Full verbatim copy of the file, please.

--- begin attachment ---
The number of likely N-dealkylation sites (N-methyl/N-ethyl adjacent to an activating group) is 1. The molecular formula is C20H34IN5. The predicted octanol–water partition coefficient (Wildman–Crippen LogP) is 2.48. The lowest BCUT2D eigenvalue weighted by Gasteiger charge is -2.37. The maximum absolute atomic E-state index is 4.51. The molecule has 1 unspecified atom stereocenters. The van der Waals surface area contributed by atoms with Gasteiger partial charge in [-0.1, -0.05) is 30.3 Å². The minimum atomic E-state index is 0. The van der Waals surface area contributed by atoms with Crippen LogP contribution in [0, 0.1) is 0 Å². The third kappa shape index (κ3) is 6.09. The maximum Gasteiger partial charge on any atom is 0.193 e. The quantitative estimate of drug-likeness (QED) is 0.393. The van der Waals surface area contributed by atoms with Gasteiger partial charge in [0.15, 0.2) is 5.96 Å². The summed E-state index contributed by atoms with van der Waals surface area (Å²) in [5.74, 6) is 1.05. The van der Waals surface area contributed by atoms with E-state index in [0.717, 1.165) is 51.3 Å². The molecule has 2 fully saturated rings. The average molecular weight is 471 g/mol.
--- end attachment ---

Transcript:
The number of likely N-dealkylation sites (N-methyl/N-ethyl adjacent to an activating group) is 1. The molecular formula is C20H34IN5. The predicted octanol–water partition coefficient (Wildman–Crippen LogP) is 2.48. The lowest BCUT2D eigenvalue weighted by Gasteiger charge is -2.37. The maximum absolute atomic E-state index is 4.51. The molecule has 1 unspecified atom stereocenters. The van der Waals surface area contributed by atoms with Gasteiger partial charge in [-0.1, -0.05) is 30.3 Å². The minimum atomic E-state index is 0. The van der Waals surface area contributed by atoms with Crippen LogP contribution in [0, 0.1) is 0 Å². The third kappa shape index (κ3) is 6.09. The maximum Gasteiger partial charge on any atom is 0.193 e. The quantitative estimate of drug-likeness (QED) is 0.393. The van der Waals surface area contributed by atoms with Gasteiger partial charge in [0.15, 0.2) is 5.96 Å². The summed E-state index contributed by atoms with van der Waals surface area (Å²) in [5.74, 6) is 1.05. The van der Waals surface area contributed by atoms with E-state index in [0.717, 1.165) is 51.3 Å². The molecule has 2 fully saturated rings. The average molecular weight is 471 g/mol.